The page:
During this exploration in early 2023, the conservators in Luxor were able to reassemble the small fragments and uncover the depiction from contamination (Fig. 4 above). After a comparative analysis of the paleographic and iconographic features of the displayed scenes on the newly found Amduat fragments with similar scenes from the tomb KV 34, it could be proved that there is a definite development between the time of Thutmose I and his successors. Furthermore, these sections highlight the iconographic features of the Amduat version of Thutmose I – their characteristic attributes and archaic decoration style form the original basis on which all subsequent versions have been built. Thus, this version could be dated much earlier than the version of Thutmose III and presents the oldest version of royal funerary literature of the Amduat-book in the New Kingdom.

Fig. 5: The two quartzite stone fragments with the name of Thutmose I
Fig. 6: The newly discovered limestone slab of Amduat from the tomb KV 38

During excavation work in the burial chamber to uncover the floor from debris, we found two quartzite stone fragments under the tomb rubble. The inscriptions on it show King Thutmose I's throne name (ꜥꜣ-ḫpr-⟨kꜣ⟩-Rꜥ) enclosed in a cartouche and engraved. These two fragments probably formed part of the king's original sarcophagus (Fig. 5 above). The greatest surprise of the excavation of tomb KV 38 was discovering another unexpected find. The workers found on the northern side of the burial chamber a large limestone royal funerary slab. The limestone Amduat slab is shown in a section from the second hour of the Amduat book (Fig. 6 above). This slab belongs to the small limestone fragments of the 2nd hour of the Amduat book, found in the same tomb by V. Loret in 1898 and now in the Egyptian Museum Cairo (CG 24990 B). Therefore, we could prove that the Amduat Book was already known during the reign of Thutmose I and all fragments originate from only one tomb, namely from Thutmose I (KV 38), and neither from two different tombs nor from different reigns.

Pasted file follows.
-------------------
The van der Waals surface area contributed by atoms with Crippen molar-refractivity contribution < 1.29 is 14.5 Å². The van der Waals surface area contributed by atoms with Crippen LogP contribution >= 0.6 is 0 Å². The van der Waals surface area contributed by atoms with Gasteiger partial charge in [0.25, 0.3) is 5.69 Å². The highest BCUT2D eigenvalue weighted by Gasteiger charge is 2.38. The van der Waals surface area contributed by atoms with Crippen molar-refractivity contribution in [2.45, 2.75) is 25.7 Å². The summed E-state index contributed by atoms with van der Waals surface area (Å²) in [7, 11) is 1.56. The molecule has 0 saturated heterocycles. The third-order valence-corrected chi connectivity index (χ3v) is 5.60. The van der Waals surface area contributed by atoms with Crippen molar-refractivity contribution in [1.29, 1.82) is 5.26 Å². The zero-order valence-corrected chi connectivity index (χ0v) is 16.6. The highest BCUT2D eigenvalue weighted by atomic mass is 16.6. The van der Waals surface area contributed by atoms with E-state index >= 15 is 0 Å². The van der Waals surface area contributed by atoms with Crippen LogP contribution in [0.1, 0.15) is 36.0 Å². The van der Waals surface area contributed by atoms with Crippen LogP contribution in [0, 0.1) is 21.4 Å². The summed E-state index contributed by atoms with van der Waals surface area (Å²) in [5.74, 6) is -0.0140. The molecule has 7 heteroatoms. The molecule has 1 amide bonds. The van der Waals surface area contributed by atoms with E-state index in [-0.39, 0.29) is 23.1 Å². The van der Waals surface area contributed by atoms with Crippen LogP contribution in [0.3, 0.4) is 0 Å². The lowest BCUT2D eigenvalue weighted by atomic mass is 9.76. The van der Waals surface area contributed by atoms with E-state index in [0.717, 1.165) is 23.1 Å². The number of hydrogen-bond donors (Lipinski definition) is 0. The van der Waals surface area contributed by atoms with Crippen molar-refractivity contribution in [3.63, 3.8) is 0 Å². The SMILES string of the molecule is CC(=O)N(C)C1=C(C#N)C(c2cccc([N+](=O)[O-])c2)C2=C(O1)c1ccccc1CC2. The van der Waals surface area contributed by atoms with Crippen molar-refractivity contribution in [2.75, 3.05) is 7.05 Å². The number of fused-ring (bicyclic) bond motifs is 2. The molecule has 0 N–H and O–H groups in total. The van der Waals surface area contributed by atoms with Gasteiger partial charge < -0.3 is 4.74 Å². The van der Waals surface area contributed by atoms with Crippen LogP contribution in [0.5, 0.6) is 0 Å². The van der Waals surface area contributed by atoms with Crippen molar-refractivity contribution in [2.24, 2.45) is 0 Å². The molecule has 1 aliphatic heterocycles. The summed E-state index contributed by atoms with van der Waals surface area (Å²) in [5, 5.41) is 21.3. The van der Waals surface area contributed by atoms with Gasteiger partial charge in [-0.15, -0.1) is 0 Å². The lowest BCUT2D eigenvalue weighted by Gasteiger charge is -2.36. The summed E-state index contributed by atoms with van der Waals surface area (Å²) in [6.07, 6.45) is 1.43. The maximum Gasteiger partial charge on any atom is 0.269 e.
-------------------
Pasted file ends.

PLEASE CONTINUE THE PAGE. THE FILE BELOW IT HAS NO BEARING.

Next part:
Further information can additionally be found on this ARCE project page.

Recent publications:

  • Abdel Ghany, Khaled. Investigations of the earliest Amduat Specimens from the Tombs KV 38 and KV 20, in: Scribe, the Magazine of the American Research Center in Egypt (in Druckvorbereitung).
  • Abdel Ghany, Khaled. Die signifikanten Merkmale der entdeckten Amduat-Fragmente im Grab KV 38, in: Zeitschrift für Ägyptische Sprache und Altertumskunde 150.1, 2023, 7–26.
  • Abdel Ghany, Khaled. Amduat-Exemplare von Thutmosis I.: Weitere Fundstücke im Grab KV 38, in: Zeitschrift für Ägyptische Sprache und Altertumskunde 146.1, 2019, 1–18.
  • Abdel Ghany, Khaled. Das frühste Amduat-Exemplar im Tal der Könige: Die neu gefundenen Gipsputz-Fragmente im Grab Thutmosis I. (KV 38), in: Zeitschrift für Ägyptische Sprache und Altertumskunde 145.1, 2018, 1–21.
  • Abdel Ghany, Khaled. Untersuchungen einiger Merkmale der Gräber KV 38 und KV 20, in: Göttinger Miszellen 248, 2016, 11–25.

  • Newspaper article in the Göttinger Tageblatt (March 2024).

All images on this page: Khaled Abdel Ghany

Contact Person: Dr. Khaled Abdel Ghany (Project Director)

Funded by: The American Research Center in Egypt (ARCE), "Antiquities Endowment Fund (AEF)" for the year 2022/2023.

ARCE project page